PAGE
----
Sep 14, 2010

"Are you a Dad?" and other Stories from Summer Camp

image credit: remarkk
    While working at a summer camp in Louisiana when I was a Benedictine Brother, I got stuck with the task of dealing with children who suffered from homesickness. We called them the homesick kids; it was easy to spot them right away: either they feigned a fall on the first day to get a ticket back home or they showed up at the cabin with a look in their eye of sheer sadness. These were the kids who figured out they were duped. Mom and dad were not coming back. It was not too hard to find these kids for they usually found you! It didn't matter to any of the forlorn boys who made it out to the homesick bay, if I said, "it's only one week." A week could be a month or a million years. They wanted to go home. One night I was in the infirmary and the youngest cabins were about to finish their night swim and I was helping the nurse administer the last rounds of Paxil, Sudofed, insulin shots, band aids and Calamine lotion.
    Near the end of the shift, about nine o'clock at night, a boy from cabin ten, the youngest of the boys (about seven or eight) walked in and told me us wanted to go home. The nurse asked, "You're not having fun?" "No" was his final unspoken answer. He was not to be consoled. He walked outside and sat on the concrete ledge outside of the cabin, as if he were waiting for his father to drive up the sandy driveway to take him home. I turned to the nurse and she shrugged. "I'll go see what I can do," I said. I went outside and sat with him for a few minutes before I walked him back to his cabin. He looked up at me when he saw I had followed him and looked back down again. We didn't say anything for about a WHOLE minute. Finally, he said, “Are you a father?” “No, I said.” My answer was not good enough because he asked again, “Are you sure you ain’t a father?” I figured he was confused about the distinction between fathers and brothers in church hierarchy so I said, “No, I’m a brother. The priests are fathers. I’m a brother.” Again, a few minutes later - I could tell he was still confused - he wanted to know if I was a father. When I explained to him again that I wasn’t a priest, he exclaimed, “No. Not that. Are you a dad?" I laughed and said, "Oh. You miss your dad?! I get it. Well, I'm not a dad. Sorry." He shrugged his shoulders, got up from the ledge, and I walked him back to his cabin.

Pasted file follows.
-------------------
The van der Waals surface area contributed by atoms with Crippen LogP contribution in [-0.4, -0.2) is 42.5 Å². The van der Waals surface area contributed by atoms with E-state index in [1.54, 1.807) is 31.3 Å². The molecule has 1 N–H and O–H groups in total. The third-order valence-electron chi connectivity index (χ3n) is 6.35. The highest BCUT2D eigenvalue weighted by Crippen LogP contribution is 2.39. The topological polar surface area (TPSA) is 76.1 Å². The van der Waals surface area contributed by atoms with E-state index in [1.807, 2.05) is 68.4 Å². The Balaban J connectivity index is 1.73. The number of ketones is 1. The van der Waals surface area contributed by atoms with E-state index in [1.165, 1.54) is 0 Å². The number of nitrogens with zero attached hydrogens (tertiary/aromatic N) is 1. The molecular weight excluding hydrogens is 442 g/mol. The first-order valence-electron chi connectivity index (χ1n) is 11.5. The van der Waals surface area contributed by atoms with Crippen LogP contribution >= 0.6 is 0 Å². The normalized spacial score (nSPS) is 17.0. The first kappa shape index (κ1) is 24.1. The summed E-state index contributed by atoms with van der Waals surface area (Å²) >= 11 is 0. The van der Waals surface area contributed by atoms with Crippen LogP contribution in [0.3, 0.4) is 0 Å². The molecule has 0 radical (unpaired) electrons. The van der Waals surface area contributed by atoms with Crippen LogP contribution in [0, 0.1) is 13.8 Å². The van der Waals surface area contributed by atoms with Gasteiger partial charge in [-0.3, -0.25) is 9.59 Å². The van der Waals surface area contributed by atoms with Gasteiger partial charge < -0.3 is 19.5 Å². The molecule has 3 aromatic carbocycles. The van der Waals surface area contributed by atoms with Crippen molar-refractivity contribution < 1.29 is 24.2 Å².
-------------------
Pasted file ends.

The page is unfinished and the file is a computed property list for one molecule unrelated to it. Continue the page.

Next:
I wonder what he told his father at the end of the week, "Dad, there's no dads at that camp."

Subscribe to stones of erasmus by Email

Search This Blog